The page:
UNIVERSITY PARK, Pa. -- DNA can already tell us the sex and ancestry of unknown individuals, but now an international team of researchers is beginning to connect genetics with facial features, degrees of femininity and racial admixture.
"By jointly modeling sex, genomic ancestry and genotype, the independent effects of particular alleles on facial features can be uncovered," the researchers state today (Mar. 20) in PLOS Genetics. They add that "by simultaneously modeling facial shape variation as a function of sex and genomic ancestry along with genetic markers in craniofacial candidate genes, the effects of sex and ancestry can be removed from the model thereby providing the ability to extract the effects of individual genes."
In essence, by including sex and racial admixture, researchers can learn about how certain genes and their variations influence the shape of the face and its features.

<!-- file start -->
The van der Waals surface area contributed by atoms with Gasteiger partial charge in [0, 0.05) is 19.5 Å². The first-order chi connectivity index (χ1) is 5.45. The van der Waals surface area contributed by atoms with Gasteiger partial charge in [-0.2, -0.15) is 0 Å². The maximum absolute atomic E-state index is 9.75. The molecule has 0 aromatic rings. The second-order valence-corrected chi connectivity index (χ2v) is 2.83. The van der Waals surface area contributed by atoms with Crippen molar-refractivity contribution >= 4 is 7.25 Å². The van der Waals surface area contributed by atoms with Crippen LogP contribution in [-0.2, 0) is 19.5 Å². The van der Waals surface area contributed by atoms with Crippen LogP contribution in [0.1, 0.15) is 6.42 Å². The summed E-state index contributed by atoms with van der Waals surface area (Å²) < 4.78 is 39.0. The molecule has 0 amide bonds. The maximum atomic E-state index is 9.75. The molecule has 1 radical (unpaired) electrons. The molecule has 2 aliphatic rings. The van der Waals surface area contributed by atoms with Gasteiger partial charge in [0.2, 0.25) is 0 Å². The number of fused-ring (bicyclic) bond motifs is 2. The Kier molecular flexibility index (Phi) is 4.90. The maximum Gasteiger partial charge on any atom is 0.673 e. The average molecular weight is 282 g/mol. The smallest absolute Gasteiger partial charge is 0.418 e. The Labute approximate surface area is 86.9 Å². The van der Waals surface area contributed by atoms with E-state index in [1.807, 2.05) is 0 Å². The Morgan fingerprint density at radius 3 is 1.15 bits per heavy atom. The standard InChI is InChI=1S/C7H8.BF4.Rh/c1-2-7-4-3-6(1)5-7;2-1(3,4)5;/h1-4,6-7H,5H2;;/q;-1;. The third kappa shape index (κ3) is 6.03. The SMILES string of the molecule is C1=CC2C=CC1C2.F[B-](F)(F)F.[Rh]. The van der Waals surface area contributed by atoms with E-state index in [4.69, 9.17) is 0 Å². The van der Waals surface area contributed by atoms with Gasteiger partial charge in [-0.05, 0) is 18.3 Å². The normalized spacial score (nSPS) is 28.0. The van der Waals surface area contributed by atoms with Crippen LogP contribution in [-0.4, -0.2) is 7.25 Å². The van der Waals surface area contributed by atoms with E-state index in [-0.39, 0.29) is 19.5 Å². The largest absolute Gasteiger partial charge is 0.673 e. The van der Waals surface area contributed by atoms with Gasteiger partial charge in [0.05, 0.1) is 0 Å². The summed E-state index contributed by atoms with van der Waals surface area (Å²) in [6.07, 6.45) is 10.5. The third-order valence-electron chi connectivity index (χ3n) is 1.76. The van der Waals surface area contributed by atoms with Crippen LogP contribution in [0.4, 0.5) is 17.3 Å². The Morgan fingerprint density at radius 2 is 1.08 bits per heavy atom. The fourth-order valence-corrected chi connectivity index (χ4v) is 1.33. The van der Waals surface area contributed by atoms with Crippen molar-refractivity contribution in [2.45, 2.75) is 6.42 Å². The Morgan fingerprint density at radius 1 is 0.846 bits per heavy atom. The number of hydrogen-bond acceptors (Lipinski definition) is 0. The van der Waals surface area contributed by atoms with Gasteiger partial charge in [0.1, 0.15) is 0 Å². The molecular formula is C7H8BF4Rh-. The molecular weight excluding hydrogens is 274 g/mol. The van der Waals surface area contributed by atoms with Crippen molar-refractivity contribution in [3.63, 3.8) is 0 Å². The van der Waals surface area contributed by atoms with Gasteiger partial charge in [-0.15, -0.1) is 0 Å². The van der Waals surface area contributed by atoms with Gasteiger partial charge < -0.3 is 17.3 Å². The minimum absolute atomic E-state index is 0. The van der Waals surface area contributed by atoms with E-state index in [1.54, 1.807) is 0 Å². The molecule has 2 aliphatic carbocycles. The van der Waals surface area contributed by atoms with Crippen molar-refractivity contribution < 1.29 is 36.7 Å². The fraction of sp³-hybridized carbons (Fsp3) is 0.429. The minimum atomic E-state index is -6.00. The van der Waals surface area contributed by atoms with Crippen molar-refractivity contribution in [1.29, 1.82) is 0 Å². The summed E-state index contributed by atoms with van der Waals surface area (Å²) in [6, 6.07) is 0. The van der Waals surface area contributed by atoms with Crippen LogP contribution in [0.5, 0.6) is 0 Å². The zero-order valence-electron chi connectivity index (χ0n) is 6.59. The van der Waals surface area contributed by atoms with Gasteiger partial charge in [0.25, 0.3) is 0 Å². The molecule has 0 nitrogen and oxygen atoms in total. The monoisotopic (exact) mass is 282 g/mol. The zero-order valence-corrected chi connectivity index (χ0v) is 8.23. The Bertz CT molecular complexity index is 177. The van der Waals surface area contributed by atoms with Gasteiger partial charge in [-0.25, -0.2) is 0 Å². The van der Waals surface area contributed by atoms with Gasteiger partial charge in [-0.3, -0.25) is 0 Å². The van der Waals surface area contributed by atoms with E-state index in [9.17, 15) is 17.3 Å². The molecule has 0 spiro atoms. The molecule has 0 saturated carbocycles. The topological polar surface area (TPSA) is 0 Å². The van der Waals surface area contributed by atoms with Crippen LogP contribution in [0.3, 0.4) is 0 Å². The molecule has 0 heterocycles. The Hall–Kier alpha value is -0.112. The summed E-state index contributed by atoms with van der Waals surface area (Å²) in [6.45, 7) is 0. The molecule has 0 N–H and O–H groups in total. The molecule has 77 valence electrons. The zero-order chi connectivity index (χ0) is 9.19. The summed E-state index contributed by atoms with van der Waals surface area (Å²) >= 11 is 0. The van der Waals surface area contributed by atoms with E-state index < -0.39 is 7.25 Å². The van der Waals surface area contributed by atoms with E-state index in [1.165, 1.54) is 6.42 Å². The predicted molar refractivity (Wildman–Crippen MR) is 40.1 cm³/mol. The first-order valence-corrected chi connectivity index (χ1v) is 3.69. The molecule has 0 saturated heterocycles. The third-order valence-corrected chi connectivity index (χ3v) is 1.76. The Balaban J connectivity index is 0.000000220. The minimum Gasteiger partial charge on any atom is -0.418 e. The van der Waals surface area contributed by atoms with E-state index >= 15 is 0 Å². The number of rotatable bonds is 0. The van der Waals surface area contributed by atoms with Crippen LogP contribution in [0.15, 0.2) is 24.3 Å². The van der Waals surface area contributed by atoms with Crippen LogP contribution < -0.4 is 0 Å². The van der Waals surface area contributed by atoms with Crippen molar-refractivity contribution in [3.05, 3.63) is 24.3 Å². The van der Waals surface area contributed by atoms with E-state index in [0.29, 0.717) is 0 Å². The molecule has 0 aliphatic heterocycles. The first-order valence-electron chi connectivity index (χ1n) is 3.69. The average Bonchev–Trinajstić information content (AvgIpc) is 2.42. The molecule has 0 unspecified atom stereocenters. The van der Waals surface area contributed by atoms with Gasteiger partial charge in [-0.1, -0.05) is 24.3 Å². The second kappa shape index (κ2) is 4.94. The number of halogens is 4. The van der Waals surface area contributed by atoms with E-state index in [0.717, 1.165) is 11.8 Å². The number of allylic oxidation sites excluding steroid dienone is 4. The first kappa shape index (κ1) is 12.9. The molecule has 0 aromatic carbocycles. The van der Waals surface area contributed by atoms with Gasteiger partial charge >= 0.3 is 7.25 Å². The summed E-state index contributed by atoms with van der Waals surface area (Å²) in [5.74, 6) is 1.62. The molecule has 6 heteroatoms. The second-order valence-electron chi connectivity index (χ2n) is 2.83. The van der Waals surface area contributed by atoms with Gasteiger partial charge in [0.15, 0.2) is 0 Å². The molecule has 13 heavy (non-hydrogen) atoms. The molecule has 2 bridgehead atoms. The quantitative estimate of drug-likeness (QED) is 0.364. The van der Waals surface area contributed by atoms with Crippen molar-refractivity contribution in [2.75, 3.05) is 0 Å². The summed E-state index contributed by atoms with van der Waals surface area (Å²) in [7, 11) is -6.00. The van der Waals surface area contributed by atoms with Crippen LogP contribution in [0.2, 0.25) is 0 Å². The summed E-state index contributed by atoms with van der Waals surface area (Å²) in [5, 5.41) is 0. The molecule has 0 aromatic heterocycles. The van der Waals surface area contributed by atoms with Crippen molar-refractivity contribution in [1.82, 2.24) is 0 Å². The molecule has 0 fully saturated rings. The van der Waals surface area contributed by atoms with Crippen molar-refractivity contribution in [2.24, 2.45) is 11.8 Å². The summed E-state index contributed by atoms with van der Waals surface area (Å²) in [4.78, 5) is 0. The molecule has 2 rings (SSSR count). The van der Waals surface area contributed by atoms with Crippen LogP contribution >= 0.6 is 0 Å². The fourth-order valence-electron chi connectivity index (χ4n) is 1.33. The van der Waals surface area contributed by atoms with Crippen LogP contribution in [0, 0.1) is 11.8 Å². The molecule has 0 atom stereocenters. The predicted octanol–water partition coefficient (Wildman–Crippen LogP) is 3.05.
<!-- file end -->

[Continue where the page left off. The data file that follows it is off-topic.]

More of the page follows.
"We use DNA to match to an individual or identify an individual, but you can get so much more from DNA," said Mark D. Shriver, professor of anthropology, Penn State. "Currently we can't go from DNA to a face or from a face to DNA, but it should be possible."
The researchers looked at both actual physical face shape and genetic markers of face shape. They then validated their study by asking individuals to look at faces and determine four things. Is this face male or female? How feminine is it? What proportion of this person is West African? What group would you put this person in, Black African or African-American; White, European or European-American; or Mixed?